NOT NATIVE TO MAINE - INVASIVE
NOTE: All leafy milfoils display a wide range of vegetative variability. Any milfoil found in Maine waters should be considered “suspicious” until a positive identification has been confirmed by someone with the appropriate expertise.
Habitat: Variable water-milfoil is an extremely well adapted plant, able to thrive in a wide variety of environmental conditions. It grows well in still and flowing waters, and can survive under ice. Variable water-milfoil grows rooted in water depths from 1 to 5 meters on various substrates including organic muck, silt, sand and gravel. Plants stranded on dewatered shorelines form erect spikes known as “terrestrial morphs.” The morphs, resembling miniature pine trees, will remain in this land-adapted form until the waters return, at which time they will “morph” back into submersed aquatic plants.
Description: Variable water-milfoil is a submersed, aquatic plant with branching stems emerging from dense, spreading roots. Feather-divided leaves are arranged in densely packed whorls. (Leaves along lower portions of the stem may not be in perfect whorls, i.e., some leaves may be slightly offset.) There are generally 4 to 6 leaves per whorl and 5 to 14 pairs of thread-like leaflets on each leaf. The dense leaf arrangement gives this plant a bottle brush appearance. Stems may be green and slight, but most often they are thick, robust and reddish in color (even bright red). Flowers and bracts are arranged in whorls on an emergent flower spike. The tiny white flowers occur in the axils of the bracts. The bracts are blade-shaped, serrated, and more than twice the length of the flower. Winter buds (or turions) are formed in the fall at the base of the stems or on the rhizomes.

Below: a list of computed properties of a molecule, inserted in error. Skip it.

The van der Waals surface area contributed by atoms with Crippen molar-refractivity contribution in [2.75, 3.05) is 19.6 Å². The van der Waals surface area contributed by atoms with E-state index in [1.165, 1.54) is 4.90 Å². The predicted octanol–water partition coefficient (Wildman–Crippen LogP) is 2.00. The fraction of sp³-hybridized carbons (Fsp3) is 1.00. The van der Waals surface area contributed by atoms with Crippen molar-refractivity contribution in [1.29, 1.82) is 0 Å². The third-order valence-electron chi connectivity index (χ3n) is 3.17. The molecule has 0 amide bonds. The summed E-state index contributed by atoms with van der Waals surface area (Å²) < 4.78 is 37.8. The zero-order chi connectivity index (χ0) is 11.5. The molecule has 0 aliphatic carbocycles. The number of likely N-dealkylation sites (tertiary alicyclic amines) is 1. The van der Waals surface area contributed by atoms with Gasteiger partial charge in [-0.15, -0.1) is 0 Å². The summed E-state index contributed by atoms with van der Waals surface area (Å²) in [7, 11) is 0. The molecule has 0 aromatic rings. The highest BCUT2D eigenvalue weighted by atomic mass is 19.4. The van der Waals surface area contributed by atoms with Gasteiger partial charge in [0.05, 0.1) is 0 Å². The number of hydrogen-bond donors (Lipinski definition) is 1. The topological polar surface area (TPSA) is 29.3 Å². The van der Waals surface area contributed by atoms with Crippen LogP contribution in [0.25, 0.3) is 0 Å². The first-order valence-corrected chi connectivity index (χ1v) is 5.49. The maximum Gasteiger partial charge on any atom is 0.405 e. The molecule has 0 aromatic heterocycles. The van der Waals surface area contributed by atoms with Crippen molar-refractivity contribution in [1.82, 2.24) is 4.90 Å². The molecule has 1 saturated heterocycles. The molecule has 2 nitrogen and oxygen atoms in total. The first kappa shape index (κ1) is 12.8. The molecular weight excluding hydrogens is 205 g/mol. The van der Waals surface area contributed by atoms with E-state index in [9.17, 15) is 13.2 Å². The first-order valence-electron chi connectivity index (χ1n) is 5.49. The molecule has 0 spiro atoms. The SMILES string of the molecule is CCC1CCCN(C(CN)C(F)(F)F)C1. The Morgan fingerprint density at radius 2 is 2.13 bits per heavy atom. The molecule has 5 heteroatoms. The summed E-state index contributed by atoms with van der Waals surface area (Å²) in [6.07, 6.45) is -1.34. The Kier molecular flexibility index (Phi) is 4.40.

Origin and U.S. Range: Variable water-milfoil is native to parts of the United States, but not native to New England. Variable water-milfoil is present in Maine and all New England states except Vermont. A hybrid of this species (M. heterophyllum x M. laxum), has also been confirmed in Maine.
Annual Cycle: Variable water-milfoil is an extremely hardy aquatic perennial that propagates through root division, fragmentation, turions and seeds. Flowering spikes typically emerge from the water in mid to late summer, but not all colonies produce flowers. Auto-fragmentation may occur during the growing season with stem sections developing roots even before they separate from the parent plant. Toward the end of the growing season some plants break apart and die back to their rootstalks; others overwinter intact. New growth sprouts from turions, roots, overwintering plants and plant fragments as the water begins to warm in the spring, growing rapidly toward the surface. Certain milfoils are able to hybridize with other, closely related, milfoil species.
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Water Quality Monitoring
Aquatic Invasive Monitoring
Maine Volunteer Lake Monitoring Program
24 Maple Hill Road, Auburn, ME 04210
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